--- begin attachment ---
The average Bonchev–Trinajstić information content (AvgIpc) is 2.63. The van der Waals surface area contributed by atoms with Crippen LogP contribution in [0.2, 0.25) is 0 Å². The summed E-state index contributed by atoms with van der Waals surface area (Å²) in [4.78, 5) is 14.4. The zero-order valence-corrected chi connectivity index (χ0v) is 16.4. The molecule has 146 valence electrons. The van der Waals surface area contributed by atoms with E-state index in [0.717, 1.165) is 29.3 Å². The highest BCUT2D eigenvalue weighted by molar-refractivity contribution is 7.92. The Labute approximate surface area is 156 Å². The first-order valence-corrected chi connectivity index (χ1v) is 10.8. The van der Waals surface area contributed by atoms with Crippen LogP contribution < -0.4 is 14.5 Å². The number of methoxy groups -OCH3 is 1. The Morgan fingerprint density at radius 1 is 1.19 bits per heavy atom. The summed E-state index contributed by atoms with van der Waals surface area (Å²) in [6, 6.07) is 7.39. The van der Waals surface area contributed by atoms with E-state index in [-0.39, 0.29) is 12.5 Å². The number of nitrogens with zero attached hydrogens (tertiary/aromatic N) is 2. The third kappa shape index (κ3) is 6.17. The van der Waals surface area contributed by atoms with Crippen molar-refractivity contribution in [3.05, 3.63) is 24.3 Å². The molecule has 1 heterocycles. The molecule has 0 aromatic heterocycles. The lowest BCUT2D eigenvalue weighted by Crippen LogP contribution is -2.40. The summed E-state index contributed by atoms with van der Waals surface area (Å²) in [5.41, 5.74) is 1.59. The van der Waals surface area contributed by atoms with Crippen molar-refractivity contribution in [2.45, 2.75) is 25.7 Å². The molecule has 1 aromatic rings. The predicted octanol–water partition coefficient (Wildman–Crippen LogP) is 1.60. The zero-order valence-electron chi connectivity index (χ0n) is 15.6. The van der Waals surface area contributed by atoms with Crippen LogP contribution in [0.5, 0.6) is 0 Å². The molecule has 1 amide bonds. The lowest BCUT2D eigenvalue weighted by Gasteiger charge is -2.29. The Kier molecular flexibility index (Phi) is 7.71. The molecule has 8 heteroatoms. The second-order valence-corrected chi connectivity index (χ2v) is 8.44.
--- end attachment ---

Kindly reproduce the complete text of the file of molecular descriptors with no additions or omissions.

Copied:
The average Bonchev–Trinajstić information content (AvgIpc) is 2.63. The van der Waals surface area contributed by atoms with Crippen LogP contribution in [0.2, 0.25) is 0 Å². The summed E-state index contributed by atoms with van der Waals surface area (Å²) in [4.78, 5) is 14.4. The zero-order valence-corrected chi connectivity index (χ0v) is 16.4. The molecule has 146 valence electrons. The van der Waals surface area contributed by atoms with E-state index in [0.717, 1.165) is 29.3 Å². The highest BCUT2D eigenvalue weighted by molar-refractivity contribution is 7.92. The Labute approximate surface area is 156 Å². The first-order valence-corrected chi connectivity index (χ1v) is 10.8. The van der Waals surface area contributed by atoms with Crippen LogP contribution < -0.4 is 14.5 Å². The number of methoxy groups -OCH3 is 1. The Morgan fingerprint density at radius 1 is 1.19 bits per heavy atom. The summed E-state index contributed by atoms with van der Waals surface area (Å²) in [6, 6.07) is 7.39. The van der Waals surface area contributed by atoms with E-state index in [-0.39, 0.29) is 12.5 Å². The number of nitrogens with zero attached hydrogens (tertiary/aromatic N) is 2. The third kappa shape index (κ3) is 6.17. The van der Waals surface area contributed by atoms with Crippen molar-refractivity contribution in [3.05, 3.63) is 24.3 Å². The molecule has 1 heterocycles. The molecule has 0 aromatic heterocycles. The lowest BCUT2D eigenvalue weighted by Crippen LogP contribution is -2.40. The summed E-state index contributed by atoms with van der Waals surface area (Å²) in [5.41, 5.74) is 1.59. The van der Waals surface area contributed by atoms with Crippen molar-refractivity contribution in [2.45, 2.75) is 25.7 Å². The molecule has 1 aromatic rings. The predicted octanol–water partition coefficient (Wildman–Crippen LogP) is 1.60. The zero-order valence-electron chi connectivity index (χ0n) is 15.6. The van der Waals surface area contributed by atoms with Crippen LogP contribution in [0.5, 0.6) is 0 Å². The molecule has 1 amide bonds. The lowest BCUT2D eigenvalue weighted by Gasteiger charge is -2.29. The Kier molecular flexibility index (Phi) is 7.71. The molecule has 8 heteroatoms. The second-order valence-corrected chi connectivity index (χ2v) is 8.44.